Finally, we can take the interpretation of other people’s thoughts to high levels of sophistication and rigor. Instead of just quoting a snippet of Emerson, we can make a full study of his ideas in their context. Cultural critique and intellectual history help us understand where we come from and what influences us. After all, we believe what we do in large measure because other people have formed and shaped our thoughts. No one invents her whole worldview from scratch. Since we begin with the traditions that have developed so far, it is important to understand them. Reasoning or self-discipline requires a critical understanding of the materials with which we construct our thoughts, which are ideas that our predecessors have invented.

It makes sense to put these modes together because we are reasonable creatures (capable of offering and sharing reasons for what we do), but we are also emotional and habitual creatures (requiring either external rules or mental discipline and practice to improve ourselves), political creatures (living in communities structured by laws and norms that people make and change), and historical creatures (shaped by the heritage of past thought).

In some periods, it has been common to combine argumentation about personal choices and social institutions, mental exercises, and the critical study of past thinkers. In other times–including our own–these elements have come apart. Here I will offer a very short and suggestive review of that history to support the thesis that now is a time to put the pieces back together.

Plato and Aristotle, the preeminent philosophers of the Greek classical era, each offered a whole system of thought. Think of an argument as a persuasive connection among two or more ideas. Plato and Aristotle offered arguments, but not just a few disconnected ones. They tried to build whole structures of arguments that would cover most of the important topics for human beings and lead the reader from self-evident premises to sometimes unexpected conclusions. The most ambitious goal for that kind of systematic thought is that it can really settle matters of importance and change people’s lives by giving them whole integrated worldviews that are genuinely persuasive. One source of persuasiveness is coherence; the whole system impresses us by hanging together so well.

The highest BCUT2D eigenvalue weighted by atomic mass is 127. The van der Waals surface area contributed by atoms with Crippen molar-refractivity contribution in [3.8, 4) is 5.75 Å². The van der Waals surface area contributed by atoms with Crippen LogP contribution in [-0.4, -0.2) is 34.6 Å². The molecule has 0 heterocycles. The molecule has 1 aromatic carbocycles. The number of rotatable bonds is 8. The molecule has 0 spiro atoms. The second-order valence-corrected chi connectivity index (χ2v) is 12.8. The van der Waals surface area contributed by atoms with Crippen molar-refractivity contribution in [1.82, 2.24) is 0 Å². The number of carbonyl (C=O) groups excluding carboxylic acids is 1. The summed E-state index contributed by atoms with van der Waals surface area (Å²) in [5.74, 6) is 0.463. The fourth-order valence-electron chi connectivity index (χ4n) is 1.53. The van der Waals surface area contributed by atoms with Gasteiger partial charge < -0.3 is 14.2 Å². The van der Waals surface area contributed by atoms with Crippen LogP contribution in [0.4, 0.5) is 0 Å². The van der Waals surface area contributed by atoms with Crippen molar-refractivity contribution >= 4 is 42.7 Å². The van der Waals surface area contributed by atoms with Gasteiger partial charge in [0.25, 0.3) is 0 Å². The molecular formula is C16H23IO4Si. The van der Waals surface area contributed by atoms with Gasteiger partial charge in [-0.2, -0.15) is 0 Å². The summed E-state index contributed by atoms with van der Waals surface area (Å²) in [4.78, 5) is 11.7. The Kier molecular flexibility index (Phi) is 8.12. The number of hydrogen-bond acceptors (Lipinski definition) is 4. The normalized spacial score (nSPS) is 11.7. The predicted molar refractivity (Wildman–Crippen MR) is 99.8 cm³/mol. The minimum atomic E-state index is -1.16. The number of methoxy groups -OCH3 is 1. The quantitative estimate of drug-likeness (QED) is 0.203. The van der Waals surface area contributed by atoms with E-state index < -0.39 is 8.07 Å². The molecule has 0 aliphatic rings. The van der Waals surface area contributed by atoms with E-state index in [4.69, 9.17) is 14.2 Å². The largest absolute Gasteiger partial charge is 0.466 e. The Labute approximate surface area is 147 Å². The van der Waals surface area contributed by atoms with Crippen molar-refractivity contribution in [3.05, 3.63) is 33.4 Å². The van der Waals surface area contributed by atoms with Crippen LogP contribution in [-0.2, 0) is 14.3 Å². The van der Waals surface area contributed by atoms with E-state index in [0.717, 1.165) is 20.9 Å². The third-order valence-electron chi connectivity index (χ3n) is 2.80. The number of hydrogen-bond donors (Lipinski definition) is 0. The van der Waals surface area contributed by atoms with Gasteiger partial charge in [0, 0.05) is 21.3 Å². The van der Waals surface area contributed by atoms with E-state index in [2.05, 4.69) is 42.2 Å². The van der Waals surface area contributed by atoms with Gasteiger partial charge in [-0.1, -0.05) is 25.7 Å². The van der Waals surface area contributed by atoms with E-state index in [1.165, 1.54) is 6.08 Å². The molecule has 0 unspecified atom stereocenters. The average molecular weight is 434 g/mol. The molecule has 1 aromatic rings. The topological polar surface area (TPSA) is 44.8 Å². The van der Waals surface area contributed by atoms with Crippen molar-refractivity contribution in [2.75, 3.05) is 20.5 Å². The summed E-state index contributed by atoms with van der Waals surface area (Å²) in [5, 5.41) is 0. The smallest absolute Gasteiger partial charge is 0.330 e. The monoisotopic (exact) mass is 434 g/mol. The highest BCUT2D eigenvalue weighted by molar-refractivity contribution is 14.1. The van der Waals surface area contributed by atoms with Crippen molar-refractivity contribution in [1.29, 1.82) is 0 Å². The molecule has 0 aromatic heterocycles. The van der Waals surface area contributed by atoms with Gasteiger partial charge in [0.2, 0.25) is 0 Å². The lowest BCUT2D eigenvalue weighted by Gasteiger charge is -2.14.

Platonism and Aristotelianism are “designed” systems in the sense that the authors try to build complete and self-reliant structures with as few assumptions as possible. A systematic philosopher is like an engineer or architect responsible for the blueprints of a whole structure, not like a gardener who prunes and tends the plants that have already grown on a plot of land– nor like a traveler, observing and assessing the ways of diverse people. To endorse a systematic philosophy is to adopt the whole blueprint as the structure of one’s own thought. Of course, systematic philosophers do not view themselves as creating ideas but rather as discovering truths: their models are meant to represent the way the world actually is. They see themselves less as engineers than as physicists, creating models of truth. And one of them could be right–but only one, for the rest would have to be in error. If you doubt that a given philosophy is an accurate representation of truth, then it seems rather to be a carefully and intentionally designed structure, a human product.

The followers of Plato and Aristotle organized “schools,” known respectively as the Lyceum and the Academy, that maintained their founders’ traditions of systematic philosophy. But after Aristotle’s death, philosophy in the Mediterranean region tended to retreat from those ambitions. New schools arose called Stoicism, Epicureanism, and Epicurianism that had a different character. Sextus Empiricus was a member of the Skeptical school who lived in the Roman period. He explained that Skeptics did not offer a whole set of beliefs that were consistent with each other, consistent with what we observe about the world, and leading to counterintuitive conclusions. (He didn’t name Plato or Aristotle in this passage but must have had them in mind.) However, Sextus continued, a Skeptic did offer a method that helped people to live rightly. (Outlines of Pyrrhonnism, 1.8.16). The main practice of the Skeptical school consisted of going over examples that would shake a person’s confidence in general truths. For instance, recognizing that people from different nations believed different things would prevent a Skeptic from fruitlessly searching for truths beyond human ken. “Consideration of our differences leads to suspension of judgment,” Sextus wrote; and suspending judgment was a path to inner peace and good treatment of others.

Sextus believed he was offering a persuasive argument: if human beings believe radically different things, none is likely correct. But this was not part of an elaborate system of arguments linking many ideas together. Instead, it was a fairly simple thought meant to change our mental habits so that we would live better. Such thoughts had to be repeated as a daily practice to change people’s psychologies. For instance, you could gain mental peace or equanimity by reflecting daily on the impossibility of attaining certain knowledge of a wide range of topics.